One day a student raised her hand in the middle of class. When I called on her, instead of asking about thesis statements or paragraph unity or whatever scintillating composition topic we happened to be discussing at that moment, she asked, “Do you own pants?” (apparently noticing my confusion, she attempted to clarify) “No, I mean like, do you have any pants? I don’t think I’ve ever seen you wear a pair of pants, just dresses and skirts. So do you even have any pants?”
This was the same student who wanted to write an essay expounding upon the merits of McDonald’s with the goal of persuading more American diners to eat there because, you know, with ‘Billions and Billions Served’ and a 35.7% adult obesity rate in America, McDonald’s clearly needs help attracting more American customers. One of her supporting points was going to be “You don’t have to get all dressed up to eat at McDonald’s like if you go to a five star restaurant like TGI Fridays.”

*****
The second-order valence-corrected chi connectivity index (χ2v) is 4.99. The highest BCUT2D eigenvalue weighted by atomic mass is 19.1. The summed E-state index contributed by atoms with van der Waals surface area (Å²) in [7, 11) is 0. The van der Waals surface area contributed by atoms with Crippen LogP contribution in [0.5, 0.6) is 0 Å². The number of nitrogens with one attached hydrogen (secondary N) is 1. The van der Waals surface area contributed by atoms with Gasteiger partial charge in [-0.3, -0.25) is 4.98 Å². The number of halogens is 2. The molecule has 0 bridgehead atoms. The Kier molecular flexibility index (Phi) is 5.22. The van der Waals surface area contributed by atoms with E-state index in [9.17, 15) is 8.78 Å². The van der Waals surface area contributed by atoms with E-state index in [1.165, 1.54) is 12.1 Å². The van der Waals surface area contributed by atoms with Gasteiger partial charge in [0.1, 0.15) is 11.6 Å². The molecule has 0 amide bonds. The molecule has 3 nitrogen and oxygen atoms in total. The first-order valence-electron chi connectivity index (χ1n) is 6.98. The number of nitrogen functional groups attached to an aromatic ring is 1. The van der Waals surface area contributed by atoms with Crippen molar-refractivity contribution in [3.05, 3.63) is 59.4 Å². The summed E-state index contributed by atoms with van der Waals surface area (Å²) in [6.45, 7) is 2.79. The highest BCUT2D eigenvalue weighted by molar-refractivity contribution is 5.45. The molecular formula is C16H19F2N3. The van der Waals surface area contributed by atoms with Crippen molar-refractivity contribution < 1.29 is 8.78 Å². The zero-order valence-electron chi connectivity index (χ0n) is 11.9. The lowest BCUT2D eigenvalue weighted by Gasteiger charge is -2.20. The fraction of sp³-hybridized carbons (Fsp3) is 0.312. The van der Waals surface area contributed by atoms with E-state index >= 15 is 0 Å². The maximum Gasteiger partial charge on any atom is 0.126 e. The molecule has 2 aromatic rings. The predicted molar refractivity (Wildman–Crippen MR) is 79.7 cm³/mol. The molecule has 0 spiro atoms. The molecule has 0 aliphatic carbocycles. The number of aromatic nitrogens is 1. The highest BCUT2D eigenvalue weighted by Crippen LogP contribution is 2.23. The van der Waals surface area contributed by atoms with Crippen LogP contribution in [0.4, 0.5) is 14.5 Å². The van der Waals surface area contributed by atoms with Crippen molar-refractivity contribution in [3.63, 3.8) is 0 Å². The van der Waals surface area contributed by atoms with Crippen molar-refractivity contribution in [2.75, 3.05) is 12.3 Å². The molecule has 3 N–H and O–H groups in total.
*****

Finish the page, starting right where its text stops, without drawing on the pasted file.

I can’t remember how I responded to her question, but I do remember that it was more awkward than that Michelle Obama/Ann Romney hug.
3) You Must Have 2 Legs to Ride
A few days ago in my intro to lit. class, we were discussing the Chuck Palahniuk short story “Escort.” The story is based on Palahniuk’s experience volunteering as an “escort” (non-sexual companion for hospice patients in this story). One hospice patient, a one-legged gay man, directs the narrator, in the event of his death, to clean the sexual paraphernalia (leatherwear, dildos, etc.) out of his apartment so that his mother doesn’t have to see it.
At one point, a student who usually doesn’t participate in discussion raised his hand and asked, “I don’t get it, though. I mean, how can a one-legged man even have sex?”
First of all, this was coming from an 18-year-old freshman, so perhaps he’s not the most . . . experienced. Still. My reaction was a combination of this
but with this level of awkwardness as I attempted to stammer out an answer:
Once, after I explained the length requirements for an essay, a student groaned, “Man, there is no way I’m gonna be able to get it that long!”